Protech Racing

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Your rear wing will fly at about 3-4 AOA. Less if you spread the wings more. Mine was about 2 AOA as the wing spread was further.
DO you believe that adding rear wing AOA will increase the rear wing loading? The only way to change the loading is to move the CG.
 

Martin R.

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Your rear wing will fly at about 3-4 AOA. Less if you spread the wings more. Mine was about 2 AOA as the wing spread was further.
DO you believe that adding rear wing AOA will increase the rear wing loading? The only way to change the loading is to move the CG.
A propos wing loading: When I open the file "Design Paper spreadsheet calculations" via Technical resources - The Backyard Builder's Forum
I find e.g. 16.8 kg/m^2 wing loading for the front-wing.

wing_loading_2.jpg

In posting #107 (Nov 2020) The AFB (Amazing FleaBike) I learn, that the values in this cell are "lbs/ft^2".

And when I look at the EXCEL formula for this cell (D20), I don’t understand anything anymore. However: wing loadings are quite important values in terms of what is being discussed here!

What do I misunderstand?
 
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rtfm

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Hi Martin,
Good catch. I went over the formula and I have no idea how I arrived at it. Doesn't make sense to me at all. So I redid the formula for wing loading, and added a little diagram for future reference. It now looks like this. I must try to find some time tomorrow to update the spreadsheet on the web site. I'm a one-man show here - It's nearly 11pm here, and I have to get to bed before the day ends...

Regards,
Duncan

1614084609512.png
 

Sockmonkey

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Question: Would using a symmetrical or mostly symmetrical airfoil on the rear wing set at a positive AOA be a viable fix for the rear wing making too much lift at high speeds?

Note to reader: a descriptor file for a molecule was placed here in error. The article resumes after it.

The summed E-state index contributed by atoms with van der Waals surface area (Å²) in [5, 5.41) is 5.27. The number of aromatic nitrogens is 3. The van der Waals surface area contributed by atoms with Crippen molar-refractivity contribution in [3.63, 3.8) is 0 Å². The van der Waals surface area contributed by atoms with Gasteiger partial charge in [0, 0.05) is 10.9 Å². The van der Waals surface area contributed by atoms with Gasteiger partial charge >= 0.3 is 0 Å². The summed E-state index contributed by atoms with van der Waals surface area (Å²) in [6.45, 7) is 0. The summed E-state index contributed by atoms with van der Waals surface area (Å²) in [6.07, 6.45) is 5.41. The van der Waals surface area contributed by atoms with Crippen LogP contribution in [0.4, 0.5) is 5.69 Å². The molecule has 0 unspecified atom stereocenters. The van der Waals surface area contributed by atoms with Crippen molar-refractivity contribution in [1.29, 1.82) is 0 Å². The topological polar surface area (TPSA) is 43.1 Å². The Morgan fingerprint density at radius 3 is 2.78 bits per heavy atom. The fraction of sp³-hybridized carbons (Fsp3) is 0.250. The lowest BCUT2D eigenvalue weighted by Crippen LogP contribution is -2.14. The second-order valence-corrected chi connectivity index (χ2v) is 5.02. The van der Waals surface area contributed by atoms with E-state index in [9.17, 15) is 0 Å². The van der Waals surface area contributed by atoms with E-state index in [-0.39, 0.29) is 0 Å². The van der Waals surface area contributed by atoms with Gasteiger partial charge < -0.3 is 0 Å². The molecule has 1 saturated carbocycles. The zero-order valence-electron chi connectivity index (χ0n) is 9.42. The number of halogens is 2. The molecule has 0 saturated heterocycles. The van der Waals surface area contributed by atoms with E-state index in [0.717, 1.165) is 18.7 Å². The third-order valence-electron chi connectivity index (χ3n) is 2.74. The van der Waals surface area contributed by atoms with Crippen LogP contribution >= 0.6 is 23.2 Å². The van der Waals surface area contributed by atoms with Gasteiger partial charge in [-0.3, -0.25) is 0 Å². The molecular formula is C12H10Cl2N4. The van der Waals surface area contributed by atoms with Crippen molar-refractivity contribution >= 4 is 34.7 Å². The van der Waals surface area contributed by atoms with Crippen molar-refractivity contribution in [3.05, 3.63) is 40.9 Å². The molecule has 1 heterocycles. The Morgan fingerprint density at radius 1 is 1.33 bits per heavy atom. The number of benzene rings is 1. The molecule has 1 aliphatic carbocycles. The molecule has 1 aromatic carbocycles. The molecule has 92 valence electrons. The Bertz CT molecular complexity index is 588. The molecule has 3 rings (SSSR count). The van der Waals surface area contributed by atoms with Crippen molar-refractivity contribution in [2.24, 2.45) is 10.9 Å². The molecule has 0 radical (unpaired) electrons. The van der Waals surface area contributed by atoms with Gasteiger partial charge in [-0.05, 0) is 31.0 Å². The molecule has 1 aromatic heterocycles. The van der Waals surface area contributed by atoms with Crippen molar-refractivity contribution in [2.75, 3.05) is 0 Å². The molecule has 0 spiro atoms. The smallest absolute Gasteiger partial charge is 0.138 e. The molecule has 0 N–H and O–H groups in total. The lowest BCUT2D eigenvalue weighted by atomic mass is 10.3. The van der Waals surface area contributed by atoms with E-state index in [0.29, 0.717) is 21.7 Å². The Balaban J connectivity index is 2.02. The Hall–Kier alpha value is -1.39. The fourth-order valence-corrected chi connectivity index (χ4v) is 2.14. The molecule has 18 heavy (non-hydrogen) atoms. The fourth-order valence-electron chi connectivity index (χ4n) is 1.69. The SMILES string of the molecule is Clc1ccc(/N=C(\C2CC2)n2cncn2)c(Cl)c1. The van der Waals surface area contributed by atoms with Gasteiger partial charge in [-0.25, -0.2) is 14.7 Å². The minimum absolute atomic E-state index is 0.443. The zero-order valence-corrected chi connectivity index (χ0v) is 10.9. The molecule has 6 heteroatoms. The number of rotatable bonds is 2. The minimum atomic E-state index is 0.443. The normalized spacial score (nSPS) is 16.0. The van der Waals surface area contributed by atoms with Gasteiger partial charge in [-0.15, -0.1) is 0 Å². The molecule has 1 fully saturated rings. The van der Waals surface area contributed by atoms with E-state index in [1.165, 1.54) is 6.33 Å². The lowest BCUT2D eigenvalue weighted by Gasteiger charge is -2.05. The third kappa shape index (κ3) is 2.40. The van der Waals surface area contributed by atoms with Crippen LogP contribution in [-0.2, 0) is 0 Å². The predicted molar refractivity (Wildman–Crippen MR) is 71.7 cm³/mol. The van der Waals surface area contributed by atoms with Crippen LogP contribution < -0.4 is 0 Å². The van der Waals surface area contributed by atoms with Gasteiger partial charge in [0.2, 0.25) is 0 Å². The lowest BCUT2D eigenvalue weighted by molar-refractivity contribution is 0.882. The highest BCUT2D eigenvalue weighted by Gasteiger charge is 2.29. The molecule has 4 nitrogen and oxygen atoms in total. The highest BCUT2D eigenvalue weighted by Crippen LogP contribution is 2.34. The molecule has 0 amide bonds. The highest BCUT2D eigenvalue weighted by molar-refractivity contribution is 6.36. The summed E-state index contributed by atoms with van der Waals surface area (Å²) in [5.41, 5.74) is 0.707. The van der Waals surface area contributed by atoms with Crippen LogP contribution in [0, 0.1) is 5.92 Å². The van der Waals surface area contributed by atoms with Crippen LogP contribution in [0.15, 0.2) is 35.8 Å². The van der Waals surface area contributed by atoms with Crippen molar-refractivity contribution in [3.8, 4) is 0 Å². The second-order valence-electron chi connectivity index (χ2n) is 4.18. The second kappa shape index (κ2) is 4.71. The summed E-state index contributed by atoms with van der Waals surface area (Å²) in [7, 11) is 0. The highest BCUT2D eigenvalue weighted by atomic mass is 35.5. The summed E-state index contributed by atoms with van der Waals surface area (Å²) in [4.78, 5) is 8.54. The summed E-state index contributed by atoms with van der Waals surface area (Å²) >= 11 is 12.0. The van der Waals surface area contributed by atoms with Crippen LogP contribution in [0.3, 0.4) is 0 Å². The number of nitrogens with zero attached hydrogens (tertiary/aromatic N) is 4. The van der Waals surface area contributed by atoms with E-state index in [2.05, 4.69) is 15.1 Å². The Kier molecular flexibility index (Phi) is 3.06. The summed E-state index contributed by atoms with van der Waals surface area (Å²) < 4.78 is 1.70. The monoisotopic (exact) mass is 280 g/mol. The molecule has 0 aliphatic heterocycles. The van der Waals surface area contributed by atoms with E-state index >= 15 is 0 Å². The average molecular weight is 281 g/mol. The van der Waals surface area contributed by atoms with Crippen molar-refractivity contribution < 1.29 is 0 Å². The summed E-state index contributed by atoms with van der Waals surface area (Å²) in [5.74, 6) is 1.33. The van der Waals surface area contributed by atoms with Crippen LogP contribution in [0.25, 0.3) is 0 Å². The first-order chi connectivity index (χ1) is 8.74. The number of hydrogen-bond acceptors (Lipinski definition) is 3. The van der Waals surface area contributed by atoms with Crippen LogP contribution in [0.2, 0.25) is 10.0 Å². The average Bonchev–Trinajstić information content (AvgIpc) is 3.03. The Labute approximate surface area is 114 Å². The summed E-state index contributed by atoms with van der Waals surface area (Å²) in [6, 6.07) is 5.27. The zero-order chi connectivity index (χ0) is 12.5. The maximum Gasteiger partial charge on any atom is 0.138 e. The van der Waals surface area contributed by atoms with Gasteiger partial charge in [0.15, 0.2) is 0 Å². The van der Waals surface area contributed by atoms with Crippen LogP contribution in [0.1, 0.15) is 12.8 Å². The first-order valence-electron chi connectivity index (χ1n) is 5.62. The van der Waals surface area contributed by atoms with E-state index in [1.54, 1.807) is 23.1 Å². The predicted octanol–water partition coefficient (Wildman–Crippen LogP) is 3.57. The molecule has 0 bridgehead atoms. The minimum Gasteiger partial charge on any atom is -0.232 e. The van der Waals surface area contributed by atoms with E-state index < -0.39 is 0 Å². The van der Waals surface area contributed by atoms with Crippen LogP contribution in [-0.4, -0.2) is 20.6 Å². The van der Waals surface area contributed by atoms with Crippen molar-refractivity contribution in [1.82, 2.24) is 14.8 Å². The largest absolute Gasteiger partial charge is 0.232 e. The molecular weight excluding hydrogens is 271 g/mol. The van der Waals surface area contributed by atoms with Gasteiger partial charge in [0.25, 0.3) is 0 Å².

Then if the tail lifts more than it should, the airfoil starts producing less lift as it becomes parallel to the airflow.
 

rtfm

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Question: Would using a symmetrical or mostly symmetrical airfoil on the rear wing set at a positive AOA be a viable fix for the rear wing making too much lift at high speeds?
Then if the tail lifts more than it should, the airfoil starts producing less lift as it becomes parallel to the airflow.
Hi,
I don't follow. If the rear wing (whatever the airfoil) is set to a fixed incidence, by the time the rear wing is parallel to the airflow, the plane is already nose-down by the rear wing incidence set.

Duncan
 

rtfm

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So the issue with the pivoting wings on the fleabike was because of the spacing?
Hi,
No, it was because if both front and rear wings are at the same AoA, the nose of the plane can't rise. In takeoff, this would be quite nice (but different), with an elevator-type ascent. But if the plane gets into a dive, what then? No nose-up attitude means you can't pull out of the dive.

A better (but less sexy) option would be to implement a manual rear wing incidence adjustment from the cockpit. Sort of like flaps on a non-Flea plane. Three notches (max incidence) for takeoff/landing, zero notch for cruise.

Duncan
 
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Sockmonkey

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Hi,
I don't follow. If the rear wing (whatever the airfoil) is set to a fixed incidence, by the time the rear wing is parallel to the airflow, the plane is already nose-down by the rear wing incidence set.

Duncan
Since a symmetrical airfoil needs positive AOA to create lift, the amount of lift it creates decreases as the plane starts to nose down. It won't ever raise the tail enough to be completely parallel to the airflow because the tail still has to support weight. There won't be more than a degree or two of pitch change for the fuselage.
 

rtfm

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Since a symmetrical airfoil needs positive AOA to create lift, the amount of lift it creates decreases as the plane starts to nose down. It won't ever raise the tail enough to be completely parallel to the airflow because the tail still has to support weight. There won't be more than a degree or two of pitch change for the fuselage.
It would be interesting to plot the lift against airspeed and AoA.
 

poormansairforce

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It won't ever raise the tail enough to be completely parallel to the airflow because the tail still has to support weight.
If the plane is nosing over where do you think think the airflow is coming from? And as the wing now has to support less weight it gets even better at doing its job. 😳